Tectonic lithosphere plates consist of lithospheric mantle overlain by one or two types of crustal material: oceanic crust (in older texts called sima from silicon and magnesium) and continental crust (sial from silicon and aluminium). Average oceanic lithosphere is typically 100 km (62 mi) thick;[7] its thickness is a function of its age: as time passes, it conductively cools and subjacent cooling mantle is added to its base. Because it is formed at mid-ocean ridges and spreads outwards, its thickness is therefore a function of its distance from the mid-ocean ridge where it was formed. For a typical distance that oceanic lithosphere must travel before being subducted, the thickness varies from about 6 km (4 mi) thick at mid-ocean ridges to greater than 100 km (62 mi) at subduction zones; for shorter or longer distances, the subduction zone (and therefore also the mean) thickness becomes smaller or larger, respectively.[8] Continental lithosphere is typically about 200 km thick, though this varies considerably between basins, mountain ranges, and stable cratonic interiors of continents.

The location where two plates meet is called a plate boundary. Plate boundaries are commonly associated with geological events such as earthquakes and the creation of topographic features such as mountains, volcanoes, mid-ocean ridges, and oceanic trenches. The majority of the world's active volcanoes occur along plate boundaries, with the Pacific Plate's Ring of Fire being the most active and widely known today. These boundaries are discussed in further detail below. Some volcanoes occur in the interiors of plates, and these have been variously attributed to internal plate deformation[9] and to mantle plumes.

As explained above, tectonic plates may include continental crust or oceanic crust, and most plates contain both. For example, the African Plate includes the continent and parts of the floor of the Atlantic and Indian Oceans. The distinction between oceanic crust and continental crust is based on their modes of formation. Oceanic crust is formed at sea-floor spreading centers, and continental crust is formed through arc volcanism and accretion of terranes through tectonic processes, though some of these terranes may contain ophiolite sequences, which are pieces of oceanic crust considered to be part of the continent when they exit the standard cycle of formation and spreading centers and subduction beneath continents. Oceanic crust is also denser than continental crust owing to their different compositions. Oceanic crust is denser because it has less silicon and more heavier elements ("mafic") than continental crust ("felsic").[10] As a result of this density stratification, oceanic crust generally lies below sea level (for example most of the Pacific Plate), while continental crust buoyantly projects above sea level (see the page isostasy for explanation of this principle).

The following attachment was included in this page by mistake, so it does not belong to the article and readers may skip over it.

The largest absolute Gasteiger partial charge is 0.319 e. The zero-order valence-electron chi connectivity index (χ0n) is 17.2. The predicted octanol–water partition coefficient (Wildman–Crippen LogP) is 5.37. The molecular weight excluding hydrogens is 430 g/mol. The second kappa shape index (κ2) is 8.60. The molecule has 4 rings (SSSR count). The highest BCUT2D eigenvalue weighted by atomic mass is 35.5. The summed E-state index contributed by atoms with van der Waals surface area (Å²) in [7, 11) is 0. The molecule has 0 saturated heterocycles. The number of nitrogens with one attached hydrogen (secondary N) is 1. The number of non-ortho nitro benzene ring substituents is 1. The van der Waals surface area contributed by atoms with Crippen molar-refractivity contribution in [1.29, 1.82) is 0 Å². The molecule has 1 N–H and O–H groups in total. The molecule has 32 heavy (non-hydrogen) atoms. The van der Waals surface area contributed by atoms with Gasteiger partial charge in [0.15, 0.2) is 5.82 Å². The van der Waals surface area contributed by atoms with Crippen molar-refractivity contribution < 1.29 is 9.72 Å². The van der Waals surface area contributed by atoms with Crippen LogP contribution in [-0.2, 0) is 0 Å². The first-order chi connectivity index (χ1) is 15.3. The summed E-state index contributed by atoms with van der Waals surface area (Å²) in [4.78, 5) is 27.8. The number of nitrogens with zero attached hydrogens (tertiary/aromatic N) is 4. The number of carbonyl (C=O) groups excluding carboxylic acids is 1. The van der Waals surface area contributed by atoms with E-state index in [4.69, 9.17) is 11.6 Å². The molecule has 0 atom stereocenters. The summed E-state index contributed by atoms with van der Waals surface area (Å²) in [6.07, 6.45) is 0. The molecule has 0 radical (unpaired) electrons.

Other Languages
Afrikaans: Plaattektoniek
Alemannisch: Plattentektonik
azərbaycanca: Tektonik plitələr
Bân-lâm-gú: Pán-khoài kò͘-chō
Basa Banyumasan: Lempeng tektonik
беларуская: Тэктоніка пліт
беларуская (тарашкевіца)‎: Тэктоніка пліт
Esperanto: Platotektoniko
Fiji Hindi: Plate tectonics
한국어: 판 구조론
Bahasa Indonesia: Tektonika lempeng
íslenska: Flekakenningin
қазақша: Геотектоника
Kiswahili: Gandunia
Kreyòl ayisyen: Tektonik plak
Limburgs: Plaattektoniek
Bahasa Melayu: Tektonik plat
Nederlands: Platentektoniek
norsk nynorsk: Platetektonikk
oʻzbekcha/ўзбекча: Yangi global tektonika
ਪੰਜਾਬੀ: ਪੱਤਰੀ ਘਾੜਤ
Plattdüütsch: Platentektonik
Simple English: Plate tectonics
slovenščina: Tektonika plošč
српски / srpski: Тектоника плоча
srpskohrvatski / српскохрватски: Tektonika ploča
svenska: Plattektonik
українська: Тектоніка плит
Tiếng Việt: Kiến tạo mảng
West-Vlams: Ploatntektoniek
ייִדיש: ערד פלאטעס
粵語: 板塊構造